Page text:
ABSTRACT
The essay starts with a reflection on the interpretative authority of curators and audience, sketching the progressive shift in visual arts from canonic criticism to context-sensitive and community- sensitive mediation and translation processes. From the 19th century, the nature of translation has gradually adopted a philosophical category and entered into the analysis of how we ‘understand’ a discourse, also providing a synapse for work in psychology, anthropology, sociology and in intermediary fields such as ethnolinguistics and sociolinguistics. In the visual arts field, the most extensive project developed so far on the topic is On Translation, that artist Antoni Muntadas initiated in 1995. On Translation consists of about 35 subprojects realised over more than 20 years, in which Muntadas engages with translation as an autonomous medium which occurs when a piece of information (either textual, visual or under other forms) shifts from context to context.
Muntadas is universally regarded as a pioneer media artist for the extensive usage of and reflection about technology potentiality and limits. He uses the notion of Media Landscape as the aggregate of communication media that transmits information. Their role in this transmission – or translation – is fundamental and has, according to Muntadas, a strength equal to human verbal translation in its capability to convey or transform a message. On Translation also highlights the audience’s responsibility in critically understanding the processes behind translation and committing to participate in the formation of meaning. One of the recurrent symbols of the project is, in fact, a red, bright sign stating Warning: Perception requires involvement. Muntadas’s warning points particularly to the easy manipulation of communication media by political and economic powers to create different narratives, attractive myths, and points of tension.

Keywords: media landscape, media artist, visual communication, contemporary art, translation.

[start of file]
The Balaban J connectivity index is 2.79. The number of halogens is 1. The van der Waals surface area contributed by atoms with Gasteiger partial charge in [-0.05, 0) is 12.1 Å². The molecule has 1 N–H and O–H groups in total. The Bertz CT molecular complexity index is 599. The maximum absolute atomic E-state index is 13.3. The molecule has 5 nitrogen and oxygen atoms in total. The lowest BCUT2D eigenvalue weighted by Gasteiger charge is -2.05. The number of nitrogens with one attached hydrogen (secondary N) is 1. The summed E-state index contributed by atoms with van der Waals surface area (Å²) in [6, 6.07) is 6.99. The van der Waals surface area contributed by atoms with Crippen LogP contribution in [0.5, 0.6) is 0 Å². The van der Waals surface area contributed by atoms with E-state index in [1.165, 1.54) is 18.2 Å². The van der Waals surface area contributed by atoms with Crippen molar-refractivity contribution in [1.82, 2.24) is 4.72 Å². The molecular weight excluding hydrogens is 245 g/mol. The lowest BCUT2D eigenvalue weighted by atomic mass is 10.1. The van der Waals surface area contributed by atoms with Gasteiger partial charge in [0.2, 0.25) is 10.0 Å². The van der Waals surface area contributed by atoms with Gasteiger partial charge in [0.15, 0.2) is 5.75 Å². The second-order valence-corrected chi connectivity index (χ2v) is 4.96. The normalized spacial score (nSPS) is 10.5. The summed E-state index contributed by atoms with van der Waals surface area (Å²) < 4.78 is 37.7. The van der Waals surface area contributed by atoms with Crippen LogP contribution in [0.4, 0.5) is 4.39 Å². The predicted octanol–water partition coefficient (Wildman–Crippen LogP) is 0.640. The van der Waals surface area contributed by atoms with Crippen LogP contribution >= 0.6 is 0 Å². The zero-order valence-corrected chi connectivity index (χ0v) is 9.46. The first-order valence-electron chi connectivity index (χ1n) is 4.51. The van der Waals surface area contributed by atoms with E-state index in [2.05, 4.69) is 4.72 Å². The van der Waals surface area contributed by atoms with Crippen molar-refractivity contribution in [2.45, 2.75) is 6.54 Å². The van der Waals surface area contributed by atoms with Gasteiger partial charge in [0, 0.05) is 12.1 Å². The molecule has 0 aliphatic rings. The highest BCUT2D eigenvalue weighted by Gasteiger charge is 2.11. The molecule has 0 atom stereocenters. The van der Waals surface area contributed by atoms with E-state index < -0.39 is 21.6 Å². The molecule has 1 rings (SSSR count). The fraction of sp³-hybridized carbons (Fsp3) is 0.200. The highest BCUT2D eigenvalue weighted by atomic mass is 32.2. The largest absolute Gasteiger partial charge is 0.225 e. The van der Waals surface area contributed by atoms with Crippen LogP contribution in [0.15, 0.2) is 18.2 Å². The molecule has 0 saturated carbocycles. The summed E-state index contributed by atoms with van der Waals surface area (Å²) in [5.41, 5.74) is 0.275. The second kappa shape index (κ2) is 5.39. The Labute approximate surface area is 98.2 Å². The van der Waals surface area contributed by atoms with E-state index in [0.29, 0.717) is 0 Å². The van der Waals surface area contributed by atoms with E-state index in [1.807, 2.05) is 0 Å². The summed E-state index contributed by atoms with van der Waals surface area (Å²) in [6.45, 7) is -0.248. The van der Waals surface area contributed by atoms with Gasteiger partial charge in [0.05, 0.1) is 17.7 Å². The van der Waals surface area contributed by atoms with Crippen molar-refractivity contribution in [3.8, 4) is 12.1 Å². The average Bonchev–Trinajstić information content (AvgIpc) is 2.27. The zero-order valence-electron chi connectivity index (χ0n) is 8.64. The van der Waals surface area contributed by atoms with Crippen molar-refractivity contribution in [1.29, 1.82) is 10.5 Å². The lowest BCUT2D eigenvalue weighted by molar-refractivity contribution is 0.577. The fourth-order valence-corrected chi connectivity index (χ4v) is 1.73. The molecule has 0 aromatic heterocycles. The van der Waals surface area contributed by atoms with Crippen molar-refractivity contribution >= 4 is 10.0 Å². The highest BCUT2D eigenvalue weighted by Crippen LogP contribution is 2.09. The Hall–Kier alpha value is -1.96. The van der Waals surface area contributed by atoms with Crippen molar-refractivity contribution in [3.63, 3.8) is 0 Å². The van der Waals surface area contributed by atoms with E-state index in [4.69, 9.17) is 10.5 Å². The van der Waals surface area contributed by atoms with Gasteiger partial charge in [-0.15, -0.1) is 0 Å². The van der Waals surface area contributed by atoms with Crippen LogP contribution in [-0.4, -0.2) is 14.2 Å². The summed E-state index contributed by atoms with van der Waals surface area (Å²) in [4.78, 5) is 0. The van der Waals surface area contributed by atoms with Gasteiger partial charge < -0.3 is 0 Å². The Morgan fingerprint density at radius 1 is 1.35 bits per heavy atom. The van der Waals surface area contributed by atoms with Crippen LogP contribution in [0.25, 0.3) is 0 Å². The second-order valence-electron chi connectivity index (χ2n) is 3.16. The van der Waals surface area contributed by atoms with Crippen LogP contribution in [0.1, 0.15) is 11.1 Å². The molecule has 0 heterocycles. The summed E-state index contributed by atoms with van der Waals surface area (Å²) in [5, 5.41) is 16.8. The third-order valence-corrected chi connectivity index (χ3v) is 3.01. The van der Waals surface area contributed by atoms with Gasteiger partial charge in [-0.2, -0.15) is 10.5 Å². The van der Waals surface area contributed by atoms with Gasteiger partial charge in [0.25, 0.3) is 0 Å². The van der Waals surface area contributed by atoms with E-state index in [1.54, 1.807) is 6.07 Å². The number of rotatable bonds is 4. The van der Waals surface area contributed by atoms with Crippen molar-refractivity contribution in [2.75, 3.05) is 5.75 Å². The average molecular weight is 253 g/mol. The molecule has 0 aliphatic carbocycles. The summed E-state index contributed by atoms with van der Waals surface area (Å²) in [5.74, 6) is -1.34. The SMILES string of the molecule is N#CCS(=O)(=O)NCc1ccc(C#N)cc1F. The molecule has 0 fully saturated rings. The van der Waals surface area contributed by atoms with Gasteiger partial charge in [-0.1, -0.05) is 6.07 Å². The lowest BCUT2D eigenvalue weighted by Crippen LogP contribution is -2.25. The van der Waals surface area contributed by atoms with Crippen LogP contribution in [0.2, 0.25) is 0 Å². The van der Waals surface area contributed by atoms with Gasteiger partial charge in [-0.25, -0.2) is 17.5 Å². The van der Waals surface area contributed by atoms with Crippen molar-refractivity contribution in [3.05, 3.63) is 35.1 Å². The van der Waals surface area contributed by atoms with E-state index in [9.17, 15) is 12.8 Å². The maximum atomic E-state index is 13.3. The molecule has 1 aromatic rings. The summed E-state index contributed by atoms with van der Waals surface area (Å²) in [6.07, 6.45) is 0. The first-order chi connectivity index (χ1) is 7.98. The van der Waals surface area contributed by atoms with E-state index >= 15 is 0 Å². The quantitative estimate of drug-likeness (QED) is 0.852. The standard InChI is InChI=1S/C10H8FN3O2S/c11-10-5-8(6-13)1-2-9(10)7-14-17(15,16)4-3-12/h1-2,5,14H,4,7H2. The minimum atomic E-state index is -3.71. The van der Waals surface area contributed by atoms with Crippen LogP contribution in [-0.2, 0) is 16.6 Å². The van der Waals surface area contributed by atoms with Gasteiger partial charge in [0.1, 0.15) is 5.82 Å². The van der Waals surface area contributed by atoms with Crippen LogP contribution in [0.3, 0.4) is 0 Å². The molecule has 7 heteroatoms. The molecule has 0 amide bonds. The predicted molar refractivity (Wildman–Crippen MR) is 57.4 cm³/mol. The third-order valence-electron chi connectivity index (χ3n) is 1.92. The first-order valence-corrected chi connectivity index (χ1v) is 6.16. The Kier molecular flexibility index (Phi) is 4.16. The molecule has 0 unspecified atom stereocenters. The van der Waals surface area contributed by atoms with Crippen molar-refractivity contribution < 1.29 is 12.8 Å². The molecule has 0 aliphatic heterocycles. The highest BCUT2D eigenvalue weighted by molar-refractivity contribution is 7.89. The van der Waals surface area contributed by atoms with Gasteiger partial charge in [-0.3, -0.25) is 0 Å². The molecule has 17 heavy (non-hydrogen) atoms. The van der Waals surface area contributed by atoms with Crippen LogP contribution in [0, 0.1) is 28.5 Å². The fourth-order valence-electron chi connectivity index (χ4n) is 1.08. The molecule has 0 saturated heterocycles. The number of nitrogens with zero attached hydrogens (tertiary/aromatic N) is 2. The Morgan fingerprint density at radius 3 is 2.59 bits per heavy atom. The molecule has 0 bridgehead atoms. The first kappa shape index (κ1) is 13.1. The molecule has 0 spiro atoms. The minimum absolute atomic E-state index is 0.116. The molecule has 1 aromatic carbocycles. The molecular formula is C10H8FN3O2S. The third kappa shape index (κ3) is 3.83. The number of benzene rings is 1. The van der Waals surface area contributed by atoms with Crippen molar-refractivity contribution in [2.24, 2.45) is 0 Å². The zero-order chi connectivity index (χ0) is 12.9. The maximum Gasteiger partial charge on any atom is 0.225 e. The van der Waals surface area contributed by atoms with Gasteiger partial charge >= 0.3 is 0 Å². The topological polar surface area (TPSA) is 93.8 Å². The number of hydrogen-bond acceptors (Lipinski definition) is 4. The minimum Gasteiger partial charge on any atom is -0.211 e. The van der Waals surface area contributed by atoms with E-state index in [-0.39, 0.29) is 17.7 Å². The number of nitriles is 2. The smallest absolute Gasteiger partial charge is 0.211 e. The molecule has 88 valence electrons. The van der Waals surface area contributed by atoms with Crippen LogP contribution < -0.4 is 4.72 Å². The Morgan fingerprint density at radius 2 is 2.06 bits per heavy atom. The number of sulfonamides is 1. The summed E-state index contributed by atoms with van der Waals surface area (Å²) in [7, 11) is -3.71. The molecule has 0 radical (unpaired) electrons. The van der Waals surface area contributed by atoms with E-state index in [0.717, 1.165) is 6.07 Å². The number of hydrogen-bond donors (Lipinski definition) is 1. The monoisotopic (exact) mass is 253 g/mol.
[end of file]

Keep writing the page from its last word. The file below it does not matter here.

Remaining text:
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4. Edwin K. Bodjawah, Samuel Nortey, Kwaku Boafo Kissiedu, Faculty of Art, Kwame Nkrumah University of Science and Technology, Ghana

Traditional African Art Technologies and Contemporary Art Practice
Studies in Visual Arts and Communication – an international journal / December 2019 6(2)

Abstract | Keywords | Full text PDF


5. Maurício Barros de Castro, Professor Adjunto / Universidade do Estado do Rio de Janeiro (UERJ), Instituto de Artes (ART-UERJ), Programa de Pós-graduação em Artes (PPGArtes – UERJ), Programa de Pós-graduação em História da Arte (PPGHA-UERJ), Professor Visitante / Universidade da California – Berkeley

Eustáquio Neves: images and memory of slavery in Valongo: Letters to the Sea
Studies in Visual Arts and Communication – an international journal / December 2019 6(2)

ABSTRACT
In this article I discuss the work of Eustáquio Neves on the memory of slavery in Brazil, focusing principally on his series Valongo: Letters to the Sea, inspired by the Valongo Wharf in Rio de Janeiro, considered the world’s largest port of entry for enslaved Africans and recognized by UNESCO as a World Heritage Site. As well as exploring the process of producing images through the manipulation of analogical photography, the text also analyses the concept of contemporary slavery formulated by the artist.

Keywords: Valongo: Letters to the Sea, Eustáquio Neves, Slavery, Brazil, photography.